Recent quarterly revenue reports by cloud service providers have led some experts to ask one very important question: Are cloud revenue reports nothing but smoke and mirrors?
It’s an interesting question that IT research firms have begun asking. Even analysts at Gartner have begun probing for answers.
In a recent report filed on the Gartner website, analysts David Mitchell Smith and Ed Anderson write:
“Assessing vendor cloud revenue claims has become more challenging, with many vendors’ IT-related businesses being complicated and nuanced; we recommend CIOs direct their organizations to never take vendor cloud revenue at face value, and evaluate vendors on their strategy and service mix.”
As Gartner notes, it’s becoming increasingly difficult to tie quarterly revenue to specific cloud products. IBM has posted 15 consecutive drops in quarterly earnings, yet if you drill down into those numbers, their cloud products were thriving. When you segment those numbers even further, it begins to get more complicated.
Other critics believe that some companies may be “Cloudwashing” their press releases and lumping in non-cloud revenue with cloud revenue to make it seem as if their cloud product lineups are soaring in popularity.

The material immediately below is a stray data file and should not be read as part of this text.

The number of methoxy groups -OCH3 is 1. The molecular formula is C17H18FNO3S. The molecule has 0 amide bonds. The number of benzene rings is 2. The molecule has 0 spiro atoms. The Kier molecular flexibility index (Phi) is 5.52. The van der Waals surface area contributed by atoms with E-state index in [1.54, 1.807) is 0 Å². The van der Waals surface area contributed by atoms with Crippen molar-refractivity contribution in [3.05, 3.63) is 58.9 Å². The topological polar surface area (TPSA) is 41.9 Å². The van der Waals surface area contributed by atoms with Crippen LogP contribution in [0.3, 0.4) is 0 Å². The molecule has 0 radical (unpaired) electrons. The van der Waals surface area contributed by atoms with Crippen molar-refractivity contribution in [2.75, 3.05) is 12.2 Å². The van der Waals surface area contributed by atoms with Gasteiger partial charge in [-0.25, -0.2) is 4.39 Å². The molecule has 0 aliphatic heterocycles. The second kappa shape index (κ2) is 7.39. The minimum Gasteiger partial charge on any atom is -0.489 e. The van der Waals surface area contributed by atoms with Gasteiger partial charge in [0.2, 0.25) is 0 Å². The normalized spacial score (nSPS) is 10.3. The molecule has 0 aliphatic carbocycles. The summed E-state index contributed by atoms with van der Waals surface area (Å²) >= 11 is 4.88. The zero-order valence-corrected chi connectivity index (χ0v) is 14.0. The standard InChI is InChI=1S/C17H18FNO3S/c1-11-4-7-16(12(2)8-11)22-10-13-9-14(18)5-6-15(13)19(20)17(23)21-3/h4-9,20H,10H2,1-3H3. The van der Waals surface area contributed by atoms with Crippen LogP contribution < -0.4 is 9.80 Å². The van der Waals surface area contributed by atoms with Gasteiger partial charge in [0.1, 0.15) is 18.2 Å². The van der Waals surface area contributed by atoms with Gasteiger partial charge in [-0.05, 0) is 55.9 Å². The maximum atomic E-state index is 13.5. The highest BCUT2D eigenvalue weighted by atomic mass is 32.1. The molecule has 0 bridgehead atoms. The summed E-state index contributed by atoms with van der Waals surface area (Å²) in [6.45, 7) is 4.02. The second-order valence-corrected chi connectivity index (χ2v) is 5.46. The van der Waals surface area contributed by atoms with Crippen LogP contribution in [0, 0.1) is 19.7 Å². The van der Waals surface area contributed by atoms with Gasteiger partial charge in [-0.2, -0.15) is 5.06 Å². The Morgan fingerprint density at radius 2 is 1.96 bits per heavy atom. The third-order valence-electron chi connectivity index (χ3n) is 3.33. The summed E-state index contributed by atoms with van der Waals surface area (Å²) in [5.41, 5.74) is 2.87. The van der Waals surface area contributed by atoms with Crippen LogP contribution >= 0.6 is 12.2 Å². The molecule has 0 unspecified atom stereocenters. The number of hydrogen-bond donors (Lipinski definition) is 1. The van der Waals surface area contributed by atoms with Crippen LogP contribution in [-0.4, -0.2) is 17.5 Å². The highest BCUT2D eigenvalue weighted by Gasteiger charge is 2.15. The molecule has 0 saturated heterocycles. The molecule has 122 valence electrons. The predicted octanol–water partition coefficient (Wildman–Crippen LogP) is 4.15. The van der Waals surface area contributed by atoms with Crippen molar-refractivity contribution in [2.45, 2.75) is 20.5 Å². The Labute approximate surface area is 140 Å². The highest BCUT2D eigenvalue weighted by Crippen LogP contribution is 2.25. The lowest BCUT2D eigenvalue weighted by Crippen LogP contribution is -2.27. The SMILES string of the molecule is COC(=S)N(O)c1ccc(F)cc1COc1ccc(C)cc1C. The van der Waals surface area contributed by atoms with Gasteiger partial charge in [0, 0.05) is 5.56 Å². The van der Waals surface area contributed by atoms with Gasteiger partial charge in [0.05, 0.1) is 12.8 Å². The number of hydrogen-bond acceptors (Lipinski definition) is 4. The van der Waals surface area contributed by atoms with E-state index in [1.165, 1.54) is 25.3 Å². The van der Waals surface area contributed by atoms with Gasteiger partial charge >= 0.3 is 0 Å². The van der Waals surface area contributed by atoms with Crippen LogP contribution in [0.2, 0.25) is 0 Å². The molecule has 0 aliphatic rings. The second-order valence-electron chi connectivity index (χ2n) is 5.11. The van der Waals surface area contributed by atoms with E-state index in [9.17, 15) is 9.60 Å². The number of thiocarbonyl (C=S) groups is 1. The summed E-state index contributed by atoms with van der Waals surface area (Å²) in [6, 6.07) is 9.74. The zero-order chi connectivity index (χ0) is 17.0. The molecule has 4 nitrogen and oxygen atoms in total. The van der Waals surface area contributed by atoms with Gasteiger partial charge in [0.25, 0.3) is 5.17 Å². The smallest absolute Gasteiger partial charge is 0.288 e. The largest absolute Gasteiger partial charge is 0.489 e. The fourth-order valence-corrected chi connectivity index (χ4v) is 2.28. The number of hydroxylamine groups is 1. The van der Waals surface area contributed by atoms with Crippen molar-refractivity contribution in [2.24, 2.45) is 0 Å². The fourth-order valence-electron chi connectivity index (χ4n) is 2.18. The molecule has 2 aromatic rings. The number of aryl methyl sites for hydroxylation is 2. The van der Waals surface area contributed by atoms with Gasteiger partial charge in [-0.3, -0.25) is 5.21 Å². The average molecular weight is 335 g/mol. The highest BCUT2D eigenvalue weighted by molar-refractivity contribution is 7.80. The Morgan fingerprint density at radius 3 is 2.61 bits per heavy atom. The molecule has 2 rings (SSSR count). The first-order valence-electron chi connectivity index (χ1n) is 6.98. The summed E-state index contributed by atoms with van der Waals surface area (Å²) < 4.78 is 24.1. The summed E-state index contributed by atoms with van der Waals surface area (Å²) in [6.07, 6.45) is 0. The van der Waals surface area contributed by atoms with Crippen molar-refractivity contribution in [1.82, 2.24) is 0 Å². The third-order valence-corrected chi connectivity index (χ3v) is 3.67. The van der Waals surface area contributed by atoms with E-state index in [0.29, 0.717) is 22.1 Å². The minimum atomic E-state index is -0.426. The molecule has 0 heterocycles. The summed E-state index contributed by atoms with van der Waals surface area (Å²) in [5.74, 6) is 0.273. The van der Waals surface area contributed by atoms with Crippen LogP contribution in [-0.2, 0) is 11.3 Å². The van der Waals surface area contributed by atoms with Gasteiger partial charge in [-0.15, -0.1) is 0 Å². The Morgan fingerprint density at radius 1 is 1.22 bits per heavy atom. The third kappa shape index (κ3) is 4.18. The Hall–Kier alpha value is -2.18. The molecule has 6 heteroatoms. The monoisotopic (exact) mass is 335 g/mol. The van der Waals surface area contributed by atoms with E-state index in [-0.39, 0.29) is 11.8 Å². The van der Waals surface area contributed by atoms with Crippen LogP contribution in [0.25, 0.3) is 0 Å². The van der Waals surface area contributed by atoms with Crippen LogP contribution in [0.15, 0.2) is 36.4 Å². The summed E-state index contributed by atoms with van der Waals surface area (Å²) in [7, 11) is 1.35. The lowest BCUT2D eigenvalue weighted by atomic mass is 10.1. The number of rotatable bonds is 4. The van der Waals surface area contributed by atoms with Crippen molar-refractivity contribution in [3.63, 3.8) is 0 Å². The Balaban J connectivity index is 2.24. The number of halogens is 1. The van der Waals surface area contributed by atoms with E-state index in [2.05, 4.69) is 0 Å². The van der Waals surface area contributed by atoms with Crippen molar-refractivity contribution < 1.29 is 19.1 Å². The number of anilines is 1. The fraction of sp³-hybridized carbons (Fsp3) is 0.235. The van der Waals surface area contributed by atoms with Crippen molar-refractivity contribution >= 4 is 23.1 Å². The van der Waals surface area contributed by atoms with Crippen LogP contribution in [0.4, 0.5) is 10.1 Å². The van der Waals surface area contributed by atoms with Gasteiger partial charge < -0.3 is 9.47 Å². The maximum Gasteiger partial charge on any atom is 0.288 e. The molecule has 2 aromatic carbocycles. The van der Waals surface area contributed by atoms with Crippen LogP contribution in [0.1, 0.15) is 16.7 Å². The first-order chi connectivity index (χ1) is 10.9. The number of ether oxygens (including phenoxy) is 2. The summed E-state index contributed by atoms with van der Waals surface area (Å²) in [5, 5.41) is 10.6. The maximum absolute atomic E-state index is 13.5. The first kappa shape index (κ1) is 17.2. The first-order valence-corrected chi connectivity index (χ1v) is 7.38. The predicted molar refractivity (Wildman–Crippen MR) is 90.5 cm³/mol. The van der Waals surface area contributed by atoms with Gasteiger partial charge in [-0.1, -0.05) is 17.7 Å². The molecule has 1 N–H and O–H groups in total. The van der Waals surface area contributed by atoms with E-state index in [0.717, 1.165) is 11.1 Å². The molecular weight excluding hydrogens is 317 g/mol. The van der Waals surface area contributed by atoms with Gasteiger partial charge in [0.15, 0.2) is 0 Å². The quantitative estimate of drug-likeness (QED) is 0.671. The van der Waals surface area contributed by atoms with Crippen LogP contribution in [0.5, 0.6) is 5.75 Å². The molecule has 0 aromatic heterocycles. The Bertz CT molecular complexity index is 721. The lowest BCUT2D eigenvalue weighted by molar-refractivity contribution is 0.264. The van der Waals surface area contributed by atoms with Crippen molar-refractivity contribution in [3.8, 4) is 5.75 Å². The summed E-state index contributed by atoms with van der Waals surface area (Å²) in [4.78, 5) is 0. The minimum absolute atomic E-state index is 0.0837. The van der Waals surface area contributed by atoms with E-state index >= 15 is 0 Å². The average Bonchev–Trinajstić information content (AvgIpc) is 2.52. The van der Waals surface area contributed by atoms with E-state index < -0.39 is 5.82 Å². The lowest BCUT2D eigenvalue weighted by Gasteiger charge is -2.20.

While organizations like Amazon Web Services seem to be more transparent than others in terms of reporting their revenues, it’s likely that Amazon is so open about their numbers because they are the market leaders in the public cloud sector.
Other cloud providers may hesitate to release their numbers, perhaps out of fear in regards to the way that those numbers may make the company look to potential investors.
Painting the best picture possible is nothing new in the business world. Cloud businesses will continue to do this until they achieve a position of dominance over a specific market sector.
Should decision makers be concerned about cloud revenues?
The short answer: No.
Evaluate each cloud provider based on their offerings and reputation, not the PR & marketing buzz.